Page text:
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Last week the newspapers were full of high-sounding stories about the Senate’s gay rights bill. They reported the Senate’s:

- Completing the civil rights crusade started fifty years ago.

- Letting the bells of freedom ring.

- Advancing tolerance.

- Barring discrimination.
 
One Illinois Democrat intoned how happy he was the Senate’s ‘fulfilling Abraham Lincoln’s life’s work.’
 
Now as an aging white Southern male I’ve just naturally gotten sort of comfortable with the old ways which, I will concede, are rapidly passing as we march, not toward equality, but toward enlightened benightment for everyone from Wiccans to Whiffenpoofs.
 
Now, of course, my daughter would say tartly, Dad, what you’ve really gotten comfortable with is your old fogey ways. And that may be true. But I mean no harm. And when I read that Senate bill I just naturally thought,  So now the politicians are going to tell some poor fellow who doesn’t want to hire a transgender he’s got to or else.
 
And to that my daughter would say: Okay. I’ll concede hiring someone who is transgender is a big leap for you. But what about someone who is gay?
 
Now, to be candid, my first reaction would be to say, I wouldn’t want some Washington hotshot putting a gun to my head and saying I have to hire a gay person either. But then, on second thought, I’ve already crossed that bridge.
 
Because there’s a gay gentleman I’ve been working with in campaigns going back thirty-eight years and I’m still working with him, which establishes there are exceptions to my bias – which allows me to say with a small claim to open-mindedness that when bunch of vote-pandering Senators tell me I’ve got to hire someone transgender because transgenderism is glorious and wonderful and fulfills the dream of Abraham Lincoln’s lifetime – that’s pure bunk.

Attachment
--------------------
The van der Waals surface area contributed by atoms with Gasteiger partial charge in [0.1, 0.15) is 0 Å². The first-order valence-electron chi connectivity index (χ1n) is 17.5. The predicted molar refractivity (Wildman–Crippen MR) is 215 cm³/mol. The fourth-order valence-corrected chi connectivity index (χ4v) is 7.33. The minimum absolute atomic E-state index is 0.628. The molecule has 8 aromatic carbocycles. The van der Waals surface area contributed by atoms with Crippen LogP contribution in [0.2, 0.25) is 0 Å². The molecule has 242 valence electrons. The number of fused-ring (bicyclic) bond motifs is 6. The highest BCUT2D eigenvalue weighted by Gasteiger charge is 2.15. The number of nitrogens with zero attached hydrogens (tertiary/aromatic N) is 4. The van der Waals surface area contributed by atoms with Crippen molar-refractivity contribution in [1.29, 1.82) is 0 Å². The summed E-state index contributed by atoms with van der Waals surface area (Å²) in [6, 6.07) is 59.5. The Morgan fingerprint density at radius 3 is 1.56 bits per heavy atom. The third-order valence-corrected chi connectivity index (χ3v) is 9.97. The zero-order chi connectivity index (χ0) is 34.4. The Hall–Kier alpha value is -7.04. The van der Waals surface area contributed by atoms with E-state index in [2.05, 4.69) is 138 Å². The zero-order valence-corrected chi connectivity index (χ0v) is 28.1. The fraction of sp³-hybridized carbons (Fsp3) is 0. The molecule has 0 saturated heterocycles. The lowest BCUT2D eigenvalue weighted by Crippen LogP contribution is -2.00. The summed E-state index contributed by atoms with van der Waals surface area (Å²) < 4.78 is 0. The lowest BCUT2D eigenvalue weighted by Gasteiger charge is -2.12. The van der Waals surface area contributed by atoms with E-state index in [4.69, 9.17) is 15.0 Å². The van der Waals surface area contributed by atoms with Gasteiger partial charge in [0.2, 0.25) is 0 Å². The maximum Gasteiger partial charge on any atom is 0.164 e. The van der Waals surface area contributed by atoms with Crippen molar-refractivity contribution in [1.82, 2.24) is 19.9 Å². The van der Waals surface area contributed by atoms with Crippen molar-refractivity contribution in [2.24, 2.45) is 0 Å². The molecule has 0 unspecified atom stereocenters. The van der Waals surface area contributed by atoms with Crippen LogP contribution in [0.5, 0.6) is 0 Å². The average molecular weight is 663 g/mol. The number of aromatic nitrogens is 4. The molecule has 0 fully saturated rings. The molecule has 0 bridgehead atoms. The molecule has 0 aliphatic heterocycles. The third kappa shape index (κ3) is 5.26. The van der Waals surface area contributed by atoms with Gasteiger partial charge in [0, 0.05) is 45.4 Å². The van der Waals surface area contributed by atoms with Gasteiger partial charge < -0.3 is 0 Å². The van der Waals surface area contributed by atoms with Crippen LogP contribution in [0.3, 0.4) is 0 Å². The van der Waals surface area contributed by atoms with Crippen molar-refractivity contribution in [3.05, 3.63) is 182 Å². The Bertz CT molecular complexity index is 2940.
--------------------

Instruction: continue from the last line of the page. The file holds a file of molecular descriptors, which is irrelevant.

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Chris
# Chris
Thursday, November 14, 2013 11:39 AM
And, Carter, your experience demonstrates why a federal bill isn't needed. Where's the evidence that gay people are routinely being fired or harassed because of their sexual orientation? In fact, most straight folks' experience with gay folks is that it just isn't that big of a deal.

On the other hand, the risk of a federal lawsuit could easily lead employers to fire a better-performing straight employee instead of a worse-performing gay one. And that's a lousy incentive to create.

Federal restrictions on discrimination by race made sense -- the country had a long history, rooted in slavery, of discrimination based on skin color. But, the current experience of gay Americans today is nowhere near the experience of black Americans in the 60's.

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